Bottom Line: TFIOS is everything I desperately wanted last year’s The Spectacular Now to be and more. Such a satisfying film in its humor, wit and emotion that I’m hard pressed to believe anyone could walk away disappointed.
Rating: 4.75/5



X-Men: Blogs of Future Past

Can you believe it?! It’s our six-month bloggiversary! And what better way to spend it than by reviewing another Jennifer Lawrence movie?

X-Men: Days of Future Past (2014) | Trailer
Run Time: 131 minutes

Rated: PG-13 (For sequences of intense sci-fi violence and action, some suggestive material, nudity and language.)
Directed By: Bryan Singer

As a huge fan of X-Men: First Class and a not-so-huge fan of the first X-Men trilogy, I’ll be first to admit that I had some serious reservations about X-Men: Days of Future Past and its blending of the two universes. So much so, in fact, that I almost didn’t want to see this new film. I’m certainly glad I decided to see Days of Future Past and give it a shot because director Bryan Singer nailed it. The movie centers around government created Sentinels whose sole purpose is destroying mutants and anyone who could possibly spawn a mutant down the road by reading their genetics. The future is a bad, bad place and the world’s only hope relies on sending Wolverine’s consciousness back to the 70s to help prevent the creation of the Sentinels. This is probably Hugh Jackman’s best and most nuanced performance as Wolverine and with how much screen time he gets, we should all be thankful for that. James McAvoy and Michael Fassbender are the absolute perfect young Professor X and Magneto and Fassbender in particular delivers and incredible performance showcasing just how powerful and bad ace Magneto can be. One of my misplaced fears with this film was that there’d be an attempt to force feed the audience the old cast members from the original series without much rhyme or reason. Luckily, they’re handled great by Singer, only featured sporadically and in ways that make sense. The character that steals the show: Quicksilver, played by Evan Peters. There’s one scene in particular that’s the most visually engaging scene I’ve seen in a super hero movie in a long time. Super Speed characters have never been showcased in this way, and it makes me really excited to see what they can do in the future with Quicksilver or even a character like the Flash. Now, you have to know that some of the plot is a little convoluted, but I’m giving some leeway here because they attempted to bridge two series and introduce time travel and that’s a tough task for anyone. We are in the golden age of super hero films right now and X-Men: Days of Future Past is another great addition to the upper echelon.
Bottom Line: It would have been 5/5 if it weren’t for the overly complex aspects of the plot. But all in all, it’s a really great movie with big special effects, compelling characters and a great lead-in to the next sequel. X-Men fans rejoice, we’re finally getting the movies the mutants deserve.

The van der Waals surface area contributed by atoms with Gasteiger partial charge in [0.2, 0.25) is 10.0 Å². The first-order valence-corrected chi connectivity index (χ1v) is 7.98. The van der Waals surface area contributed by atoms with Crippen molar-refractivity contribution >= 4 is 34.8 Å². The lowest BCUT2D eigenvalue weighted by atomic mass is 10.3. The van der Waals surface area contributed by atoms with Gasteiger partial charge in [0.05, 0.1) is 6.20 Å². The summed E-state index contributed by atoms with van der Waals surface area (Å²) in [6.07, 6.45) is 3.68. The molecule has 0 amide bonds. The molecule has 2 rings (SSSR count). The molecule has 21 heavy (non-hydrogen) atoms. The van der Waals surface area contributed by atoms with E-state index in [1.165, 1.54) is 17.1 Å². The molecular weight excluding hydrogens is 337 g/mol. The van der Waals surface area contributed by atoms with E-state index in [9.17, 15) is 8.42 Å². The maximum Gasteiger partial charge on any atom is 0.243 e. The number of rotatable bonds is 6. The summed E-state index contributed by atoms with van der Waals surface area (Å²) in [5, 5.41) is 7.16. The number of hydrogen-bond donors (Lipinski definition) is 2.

Rating: 4/5

I’m not sure how people generally feel about the X-Men movies, but for the most part I’ve liked them. X-Men: Days of Future Past is absolutely no exception. Not only is it an exciting story that keeps you (or me at least) sitting anxiously on the edge of your seat (or laying on super comfy seats), but it’s also well made, and the perfect reboot of the series. The past and present versions of the characters working together to rewrite their future is awesome, even if it’s only to see Patrick Stewart and Ian McKellan back again as Professor X and Magneto. I’m obsessed with James McAvoy and Michael Fassbender, who both performed fabulously. My favorite character, who I wish could have had more screen time was Peter, who offered such great comic relief in an otherwise slightly stressful movie. Even though I’m no history buff, I appreciated how Singer tied in aspects of the Magic Bullet theory and Kennedy’s assassination.
Bottom Line: Days of Future Past perfectly ties in all previous X-Men movies while flawlessly carrying the story forward. See it, even if you haven’t seen the others. You won’t be disappointed.
Rating: 4.5/5

This has been the third superhero movie we’ve reviewed recently. I’m not complaining! I’ve loved them all. And unfortunately, I’m going to end up giving them all the same score, which makes no sense. Because this one beats both the Cap and Spidey. (Geez, DC, where you at?)
This movie has everything! Sweet action sequences. Peter Dinklage as the bad guy. More super powers than can fit in one fight scene. The best parts of the original and new casts. Moral dilemmas. And a Richard Nixon look-a-like.
I would say this movie is not for the faint of heart. Hopelessness is a key element. Young Professor X (James McAvoy) can’t handle the loss of his legs, his best friend, and his sister, so he shoots up wannabe-heroin every night. The future X-Men are being exterminated at every turn and must send Wolverine (Hugh Jackman) back to 1974 to stop any of this from starting. Young Mystique (Jennifer Lawrence) is considering assassinating an anti-Mutant scientist (Peter Dinklage) to save her race. It’s a lot to handle for 2.5 hours.
Bottom Line: See it in theatres! But don’t go to AMC Centerpoint on Mill, because I want that to stay our little secret. 
Rating: 4/5